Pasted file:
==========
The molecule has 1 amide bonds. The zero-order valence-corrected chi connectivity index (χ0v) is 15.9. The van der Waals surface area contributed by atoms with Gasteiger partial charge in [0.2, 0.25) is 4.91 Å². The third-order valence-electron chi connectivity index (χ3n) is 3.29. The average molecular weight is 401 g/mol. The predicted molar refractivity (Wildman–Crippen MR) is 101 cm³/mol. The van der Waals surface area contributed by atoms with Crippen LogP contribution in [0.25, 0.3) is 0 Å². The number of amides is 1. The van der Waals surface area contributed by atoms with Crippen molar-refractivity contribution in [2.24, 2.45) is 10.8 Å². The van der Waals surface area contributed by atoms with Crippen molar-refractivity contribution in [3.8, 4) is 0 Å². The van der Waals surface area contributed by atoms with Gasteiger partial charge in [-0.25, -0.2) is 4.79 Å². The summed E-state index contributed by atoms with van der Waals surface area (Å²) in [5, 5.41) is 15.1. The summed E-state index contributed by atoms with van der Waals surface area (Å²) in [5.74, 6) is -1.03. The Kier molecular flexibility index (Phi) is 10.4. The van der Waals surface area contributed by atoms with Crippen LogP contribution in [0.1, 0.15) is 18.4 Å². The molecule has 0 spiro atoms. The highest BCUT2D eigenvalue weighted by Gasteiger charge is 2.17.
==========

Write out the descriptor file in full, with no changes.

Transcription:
The molecule has 1 amide bonds. The zero-order valence-corrected chi connectivity index (χ0v) is 15.9. The van der Waals surface area contributed by atoms with Gasteiger partial charge in [0.2, 0.25) is 4.91 Å². The third-order valence-electron chi connectivity index (χ3n) is 3.29. The average molecular weight is 401 g/mol. The predicted molar refractivity (Wildman–Crippen MR) is 101 cm³/mol. The van der Waals surface area contributed by atoms with Crippen LogP contribution in [0.25, 0.3) is 0 Å². The number of amides is 1. The van der Waals surface area contributed by atoms with Crippen molar-refractivity contribution in [2.24, 2.45) is 10.8 Å². The van der Waals surface area contributed by atoms with Crippen molar-refractivity contribution in [3.8, 4) is 0 Å². The van der Waals surface area contributed by atoms with Gasteiger partial charge in [-0.25, -0.2) is 4.79 Å². The summed E-state index contributed by atoms with van der Waals surface area (Å²) in [5, 5.41) is 15.1. The summed E-state index contributed by atoms with van der Waals surface area (Å²) in [5.74, 6) is -1.03. The Kier molecular flexibility index (Phi) is 10.4. The van der Waals surface area contributed by atoms with Crippen LogP contribution in [0.1, 0.15) is 18.4 Å². The molecule has 0 spiro atoms. The highest BCUT2D eigenvalue weighted by Gasteiger charge is 2.17.